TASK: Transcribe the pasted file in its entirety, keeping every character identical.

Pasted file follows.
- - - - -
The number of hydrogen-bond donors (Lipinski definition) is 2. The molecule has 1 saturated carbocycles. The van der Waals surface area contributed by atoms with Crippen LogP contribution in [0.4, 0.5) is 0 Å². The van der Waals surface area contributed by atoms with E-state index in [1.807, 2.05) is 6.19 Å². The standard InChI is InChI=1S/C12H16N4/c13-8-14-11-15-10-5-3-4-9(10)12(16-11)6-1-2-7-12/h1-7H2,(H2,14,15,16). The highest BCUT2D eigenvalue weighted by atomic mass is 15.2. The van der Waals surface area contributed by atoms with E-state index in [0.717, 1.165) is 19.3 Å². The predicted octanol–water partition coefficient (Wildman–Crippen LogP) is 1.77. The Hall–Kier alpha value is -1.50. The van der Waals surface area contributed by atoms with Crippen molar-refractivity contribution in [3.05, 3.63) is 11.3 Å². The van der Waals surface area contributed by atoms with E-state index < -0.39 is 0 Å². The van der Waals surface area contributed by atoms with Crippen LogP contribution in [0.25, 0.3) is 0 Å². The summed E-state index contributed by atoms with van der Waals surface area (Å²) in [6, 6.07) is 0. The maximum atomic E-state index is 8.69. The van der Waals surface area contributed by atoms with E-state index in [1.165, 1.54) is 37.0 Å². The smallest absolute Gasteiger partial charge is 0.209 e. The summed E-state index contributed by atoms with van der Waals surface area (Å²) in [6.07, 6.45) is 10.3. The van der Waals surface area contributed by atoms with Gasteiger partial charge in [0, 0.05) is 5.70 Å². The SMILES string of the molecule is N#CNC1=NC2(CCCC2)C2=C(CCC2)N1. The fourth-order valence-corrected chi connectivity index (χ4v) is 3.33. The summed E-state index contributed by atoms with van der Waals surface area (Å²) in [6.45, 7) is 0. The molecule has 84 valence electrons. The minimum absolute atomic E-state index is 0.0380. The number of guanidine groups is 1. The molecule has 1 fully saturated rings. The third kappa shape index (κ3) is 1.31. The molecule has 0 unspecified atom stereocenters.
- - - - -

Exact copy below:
The number of hydrogen-bond donors (Lipinski definition) is 2. The molecule has 1 saturated carbocycles. The van der Waals surface area contributed by atoms with Crippen LogP contribution in [0.4, 0.5) is 0 Å². The van der Waals surface area contributed by atoms with E-state index in [1.807, 2.05) is 6.19 Å². The standard InChI is InChI=1S/C12H16N4/c13-8-14-11-15-10-5-3-4-9(10)12(16-11)6-1-2-7-12/h1-7H2,(H2,14,15,16). The highest BCUT2D eigenvalue weighted by atomic mass is 15.2. The van der Waals surface area contributed by atoms with E-state index in [0.717, 1.165) is 19.3 Å². The predicted octanol–water partition coefficient (Wildman–Crippen LogP) is 1.77. The Hall–Kier alpha value is -1.50. The van der Waals surface area contributed by atoms with Crippen molar-refractivity contribution in [3.05, 3.63) is 11.3 Å². The van der Waals surface area contributed by atoms with E-state index < -0.39 is 0 Å². The van der Waals surface area contributed by atoms with Crippen LogP contribution in [0.25, 0.3) is 0 Å². The summed E-state index contributed by atoms with van der Waals surface area (Å²) in [6, 6.07) is 0. The maximum atomic E-state index is 8.69. The van der Waals surface area contributed by atoms with E-state index in [1.165, 1.54) is 37.0 Å². The smallest absolute Gasteiger partial charge is 0.209 e. The summed E-state index contributed by atoms with van der Waals surface area (Å²) in [6.07, 6.45) is 10.3. The van der Waals surface area contributed by atoms with Gasteiger partial charge in [0, 0.05) is 5.70 Å². The SMILES string of the molecule is N#CNC1=NC2(CCCC2)C2=C(CCC2)N1. The fourth-order valence-corrected chi connectivity index (χ4v) is 3.33. The summed E-state index contributed by atoms with van der Waals surface area (Å²) in [6.45, 7) is 0. The molecule has 84 valence electrons. The minimum absolute atomic E-state index is 0.0380. The number of guanidine groups is 1. The molecule has 1 fully saturated rings. The third kappa shape index (κ3) is 1.31. The molecule has 0 unspecified atom stereocenters.